Comparison of the burden of proof in Civil and Criminal Cases

Both the cases follow the provision of the Indian evidence Act, 1872 for its burden of proof. So, there are very few differences between both types of cases.

Criminal case requires the higher standard for the burden of proof as we compare to that of the civil cases. For example, in the criminal cases it is stated that the accused is innocent until he is proved guilty, so the burden of proof is automatically on the prosecution. In Jarnail Singh v. State of Punjab(AIR 1996 SC 755) case also the court held the same thing that there should be burden of prosecution to prove the accused guilty. While this is not in regard with the civil cases as in these cases the plaintiff has the burden of proof at first but it gets transferred to defendant when there is written statement from the defendant.

Another difference is based upon the kinds of burden, as there are two kinds of burden. One is the beyond the reasonable doubt and another is preponderance of evidence. The preponderance of evidence means that the standard evidence is enough to prove the other party wrong, and causes lower standard of burden of proof. This is mostly in the civil cases. The beyond reasonable doubt should be proved beyond the evidence and there can be made presumption to prove such. This is kind of higher standard of burden of proof and thus this happens mostly in criminal cases. It is very easy in the criminal case to prove preponderance of evidence, so the beyond reasonable doubt burden becomes very important.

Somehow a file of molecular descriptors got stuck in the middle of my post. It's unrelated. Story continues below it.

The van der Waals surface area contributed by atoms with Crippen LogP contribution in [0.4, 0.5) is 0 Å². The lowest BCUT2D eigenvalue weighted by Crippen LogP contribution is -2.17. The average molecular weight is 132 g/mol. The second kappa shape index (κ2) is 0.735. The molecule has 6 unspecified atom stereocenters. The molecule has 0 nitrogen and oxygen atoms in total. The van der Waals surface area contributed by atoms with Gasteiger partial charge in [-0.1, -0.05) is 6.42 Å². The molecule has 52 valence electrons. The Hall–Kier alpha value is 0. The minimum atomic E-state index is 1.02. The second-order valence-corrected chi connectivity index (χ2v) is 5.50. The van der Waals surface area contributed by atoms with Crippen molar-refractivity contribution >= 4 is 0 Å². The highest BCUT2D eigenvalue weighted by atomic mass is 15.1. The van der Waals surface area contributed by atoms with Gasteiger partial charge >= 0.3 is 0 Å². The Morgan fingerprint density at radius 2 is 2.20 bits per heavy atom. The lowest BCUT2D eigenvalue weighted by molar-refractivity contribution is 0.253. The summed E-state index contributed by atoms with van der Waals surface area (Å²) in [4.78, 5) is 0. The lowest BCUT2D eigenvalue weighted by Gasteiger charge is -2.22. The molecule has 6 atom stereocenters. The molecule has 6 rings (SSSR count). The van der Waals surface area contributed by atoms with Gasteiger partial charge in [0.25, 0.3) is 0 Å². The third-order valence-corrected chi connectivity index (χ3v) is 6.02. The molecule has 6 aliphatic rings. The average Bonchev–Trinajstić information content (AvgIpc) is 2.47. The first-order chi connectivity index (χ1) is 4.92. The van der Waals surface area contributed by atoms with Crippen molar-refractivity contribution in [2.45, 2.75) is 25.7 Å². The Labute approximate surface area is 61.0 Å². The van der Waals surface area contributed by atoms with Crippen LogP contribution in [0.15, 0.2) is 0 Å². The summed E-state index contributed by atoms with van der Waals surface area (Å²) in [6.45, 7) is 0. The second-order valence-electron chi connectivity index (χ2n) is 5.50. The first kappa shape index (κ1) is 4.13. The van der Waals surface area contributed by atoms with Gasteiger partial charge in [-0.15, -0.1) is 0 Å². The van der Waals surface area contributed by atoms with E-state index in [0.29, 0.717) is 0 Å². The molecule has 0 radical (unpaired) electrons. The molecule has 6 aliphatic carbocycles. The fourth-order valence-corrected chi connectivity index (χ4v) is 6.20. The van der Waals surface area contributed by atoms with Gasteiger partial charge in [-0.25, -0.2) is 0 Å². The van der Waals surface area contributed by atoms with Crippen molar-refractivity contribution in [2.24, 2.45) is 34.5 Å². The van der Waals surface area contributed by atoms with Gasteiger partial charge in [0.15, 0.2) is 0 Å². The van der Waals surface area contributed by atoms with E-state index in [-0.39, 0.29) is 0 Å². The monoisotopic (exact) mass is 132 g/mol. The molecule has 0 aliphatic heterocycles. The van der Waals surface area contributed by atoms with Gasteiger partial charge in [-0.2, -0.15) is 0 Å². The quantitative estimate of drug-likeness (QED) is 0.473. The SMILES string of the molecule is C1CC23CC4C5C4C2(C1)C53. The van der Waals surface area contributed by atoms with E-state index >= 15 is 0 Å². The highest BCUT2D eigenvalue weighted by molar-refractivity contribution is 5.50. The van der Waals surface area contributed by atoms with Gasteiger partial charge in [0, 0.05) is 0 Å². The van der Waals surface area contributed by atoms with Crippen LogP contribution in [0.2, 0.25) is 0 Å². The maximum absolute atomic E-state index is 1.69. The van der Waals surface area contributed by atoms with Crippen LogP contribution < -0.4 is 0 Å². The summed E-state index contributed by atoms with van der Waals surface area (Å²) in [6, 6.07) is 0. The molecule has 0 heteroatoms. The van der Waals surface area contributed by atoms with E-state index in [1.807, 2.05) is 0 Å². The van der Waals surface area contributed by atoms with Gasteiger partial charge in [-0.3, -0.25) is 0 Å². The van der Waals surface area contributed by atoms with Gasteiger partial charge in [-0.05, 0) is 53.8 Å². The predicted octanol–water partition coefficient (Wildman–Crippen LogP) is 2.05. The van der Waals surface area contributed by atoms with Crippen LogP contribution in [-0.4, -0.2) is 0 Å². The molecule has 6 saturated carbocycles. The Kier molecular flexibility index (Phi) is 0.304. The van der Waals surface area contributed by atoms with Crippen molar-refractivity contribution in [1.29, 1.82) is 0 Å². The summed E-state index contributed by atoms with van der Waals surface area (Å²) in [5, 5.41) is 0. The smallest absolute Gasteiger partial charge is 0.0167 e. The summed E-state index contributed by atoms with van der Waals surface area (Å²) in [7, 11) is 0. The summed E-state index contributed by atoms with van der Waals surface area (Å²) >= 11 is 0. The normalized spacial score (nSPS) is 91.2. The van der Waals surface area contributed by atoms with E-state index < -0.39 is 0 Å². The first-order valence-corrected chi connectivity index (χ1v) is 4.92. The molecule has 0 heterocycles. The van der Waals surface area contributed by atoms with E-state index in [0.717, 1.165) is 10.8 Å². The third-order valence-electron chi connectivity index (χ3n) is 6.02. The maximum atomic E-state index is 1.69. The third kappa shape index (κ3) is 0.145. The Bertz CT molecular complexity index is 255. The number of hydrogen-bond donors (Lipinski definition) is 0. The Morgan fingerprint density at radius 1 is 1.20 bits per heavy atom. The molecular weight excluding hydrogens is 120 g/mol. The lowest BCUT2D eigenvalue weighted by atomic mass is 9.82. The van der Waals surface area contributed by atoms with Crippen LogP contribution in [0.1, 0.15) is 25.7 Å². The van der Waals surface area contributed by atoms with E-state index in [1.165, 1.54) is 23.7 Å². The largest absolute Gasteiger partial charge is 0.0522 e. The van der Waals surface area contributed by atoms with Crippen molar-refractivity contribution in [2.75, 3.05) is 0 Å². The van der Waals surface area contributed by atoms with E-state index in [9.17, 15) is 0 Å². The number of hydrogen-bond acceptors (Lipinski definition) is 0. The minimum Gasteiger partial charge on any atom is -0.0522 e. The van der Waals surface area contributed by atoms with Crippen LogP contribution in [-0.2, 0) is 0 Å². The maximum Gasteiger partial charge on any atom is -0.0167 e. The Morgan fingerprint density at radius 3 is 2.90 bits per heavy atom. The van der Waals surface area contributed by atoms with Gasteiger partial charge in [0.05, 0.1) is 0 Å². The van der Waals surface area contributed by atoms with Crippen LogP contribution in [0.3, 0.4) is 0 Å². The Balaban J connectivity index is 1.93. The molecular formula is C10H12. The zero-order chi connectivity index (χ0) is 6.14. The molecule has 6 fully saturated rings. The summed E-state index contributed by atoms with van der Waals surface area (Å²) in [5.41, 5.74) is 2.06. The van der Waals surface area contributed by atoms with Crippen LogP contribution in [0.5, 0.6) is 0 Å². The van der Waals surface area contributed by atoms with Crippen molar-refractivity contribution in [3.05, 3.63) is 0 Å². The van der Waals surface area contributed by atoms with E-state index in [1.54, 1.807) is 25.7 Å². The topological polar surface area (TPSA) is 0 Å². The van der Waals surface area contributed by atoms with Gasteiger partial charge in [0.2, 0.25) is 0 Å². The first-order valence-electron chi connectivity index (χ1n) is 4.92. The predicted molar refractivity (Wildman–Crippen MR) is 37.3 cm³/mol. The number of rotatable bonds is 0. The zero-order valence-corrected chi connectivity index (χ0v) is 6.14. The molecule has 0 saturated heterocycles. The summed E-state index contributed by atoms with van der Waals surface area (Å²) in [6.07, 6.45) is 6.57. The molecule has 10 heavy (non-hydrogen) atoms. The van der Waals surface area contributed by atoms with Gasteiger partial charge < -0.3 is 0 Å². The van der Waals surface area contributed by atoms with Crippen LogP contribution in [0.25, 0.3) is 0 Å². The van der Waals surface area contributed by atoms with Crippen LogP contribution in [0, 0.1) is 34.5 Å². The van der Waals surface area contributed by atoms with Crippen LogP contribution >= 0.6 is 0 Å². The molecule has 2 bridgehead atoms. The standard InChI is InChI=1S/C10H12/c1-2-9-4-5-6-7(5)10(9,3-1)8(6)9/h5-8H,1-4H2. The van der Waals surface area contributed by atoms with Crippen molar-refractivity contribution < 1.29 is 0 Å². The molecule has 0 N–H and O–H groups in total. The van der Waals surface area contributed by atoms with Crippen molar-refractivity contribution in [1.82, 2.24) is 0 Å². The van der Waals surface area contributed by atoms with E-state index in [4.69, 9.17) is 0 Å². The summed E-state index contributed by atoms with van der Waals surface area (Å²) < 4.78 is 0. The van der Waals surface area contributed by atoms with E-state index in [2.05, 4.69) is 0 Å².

There are some exceptions to the burden of proof that are mostly applied to the criminal cases and rarely are applied to the civil cases. For example there is defamation done to a person and there is justification of right to it. So, it is obvious that it will be done in criminal case as it is not possible under civil law as the law of torts is not codified. These exceptions mostly shifts the burden of proof for the criminal cases but it is not with the regard of civil cases as it always remain with the defendant (in the rare cases it shifts).


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